Thursday, April 19


Virginia Tech

I've been thinking intermittently all morning if I was going to post anything about the horrific massacre at Virginia Tech, or if anything could be said at all that hadn't been said already by someone somewhere else. The more I delve into the matter, the more disturbing and saddening it gets. About all that we can do in the face of such madness--and this surely was real madness--is to pray, offer a quiet condolences, and remember the virtue of hope.

Today, we are quick to pin wickedness on a mere imbalance of chemicals in the brain, a sort of secular original sin. We sometimes call Hitler and his cronies--or any other string of cold-hearted dictators and tyrants--simply "insane," rather than thuggish, merciless, violent, twisted by hate, because it lets us off the hook when it comes to our own free will. Perhaps Hitler et al. were a bit wrong in the head--but at some point, somehow, they had a choice in their careers in infamy. As do we--we're all poor sinners of some stripe, whether great or small, who can be brought low by living only for our various passions--hatred, lust, avarice, take your pick.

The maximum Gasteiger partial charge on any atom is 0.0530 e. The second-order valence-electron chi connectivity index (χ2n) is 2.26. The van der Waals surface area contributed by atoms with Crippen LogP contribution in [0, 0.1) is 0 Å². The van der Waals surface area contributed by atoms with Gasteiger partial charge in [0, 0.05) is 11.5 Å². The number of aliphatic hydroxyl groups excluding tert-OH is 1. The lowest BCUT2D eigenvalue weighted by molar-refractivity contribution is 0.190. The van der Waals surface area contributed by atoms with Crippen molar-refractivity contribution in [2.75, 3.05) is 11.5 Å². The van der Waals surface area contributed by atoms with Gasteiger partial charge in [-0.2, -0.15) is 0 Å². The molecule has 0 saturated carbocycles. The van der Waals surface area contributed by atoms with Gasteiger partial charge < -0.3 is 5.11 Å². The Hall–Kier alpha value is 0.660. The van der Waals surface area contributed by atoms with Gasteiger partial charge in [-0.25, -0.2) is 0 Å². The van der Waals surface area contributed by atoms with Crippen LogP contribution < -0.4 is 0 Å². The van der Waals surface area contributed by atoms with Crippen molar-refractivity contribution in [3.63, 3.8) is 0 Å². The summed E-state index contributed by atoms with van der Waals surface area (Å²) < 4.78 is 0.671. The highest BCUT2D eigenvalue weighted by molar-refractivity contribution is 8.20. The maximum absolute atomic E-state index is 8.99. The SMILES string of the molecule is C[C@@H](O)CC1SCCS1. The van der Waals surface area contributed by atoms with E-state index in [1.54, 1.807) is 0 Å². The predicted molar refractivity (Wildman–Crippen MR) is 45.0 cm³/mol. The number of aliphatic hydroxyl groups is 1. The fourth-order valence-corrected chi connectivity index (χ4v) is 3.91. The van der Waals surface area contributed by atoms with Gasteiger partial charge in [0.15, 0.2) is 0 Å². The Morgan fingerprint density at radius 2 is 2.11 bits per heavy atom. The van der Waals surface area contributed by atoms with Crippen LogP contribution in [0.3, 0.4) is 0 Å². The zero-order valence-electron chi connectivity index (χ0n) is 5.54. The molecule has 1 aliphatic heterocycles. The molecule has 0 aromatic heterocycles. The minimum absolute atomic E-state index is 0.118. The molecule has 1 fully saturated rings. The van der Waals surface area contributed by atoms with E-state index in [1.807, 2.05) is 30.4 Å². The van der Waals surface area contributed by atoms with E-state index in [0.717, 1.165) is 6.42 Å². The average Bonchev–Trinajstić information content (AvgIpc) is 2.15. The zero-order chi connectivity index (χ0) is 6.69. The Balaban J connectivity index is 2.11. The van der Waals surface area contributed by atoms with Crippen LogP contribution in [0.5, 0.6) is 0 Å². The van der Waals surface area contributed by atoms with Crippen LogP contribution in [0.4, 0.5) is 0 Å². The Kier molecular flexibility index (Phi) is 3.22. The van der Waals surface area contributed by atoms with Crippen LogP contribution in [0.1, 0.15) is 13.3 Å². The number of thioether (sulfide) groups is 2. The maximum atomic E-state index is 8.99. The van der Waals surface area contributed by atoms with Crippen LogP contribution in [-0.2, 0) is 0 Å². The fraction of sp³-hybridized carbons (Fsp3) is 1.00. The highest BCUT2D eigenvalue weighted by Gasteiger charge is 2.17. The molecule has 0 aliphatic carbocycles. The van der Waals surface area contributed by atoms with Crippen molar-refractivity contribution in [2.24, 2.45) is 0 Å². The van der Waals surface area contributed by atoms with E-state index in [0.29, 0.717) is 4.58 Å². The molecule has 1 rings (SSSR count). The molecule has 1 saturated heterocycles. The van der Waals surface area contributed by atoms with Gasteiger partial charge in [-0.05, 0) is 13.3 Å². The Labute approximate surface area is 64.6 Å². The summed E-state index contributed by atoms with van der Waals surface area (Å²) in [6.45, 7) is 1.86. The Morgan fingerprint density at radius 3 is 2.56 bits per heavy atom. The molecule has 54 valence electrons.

But what makes this massacre so awful is that there appears to have been authentic insanity mingled with freely-willed evil deep at its heart, and nobody did anything until it was too late. In the end, only God can know what made him snap.

It is for such times that the sober conventions of mourning are made--the murmured "I'm sorry," "It's terrible," "our prayers are with you," "requiascat in pace"--that in other times might seem stale; as in such situations, both our creativity and our mind fail in the face of such tragedy.

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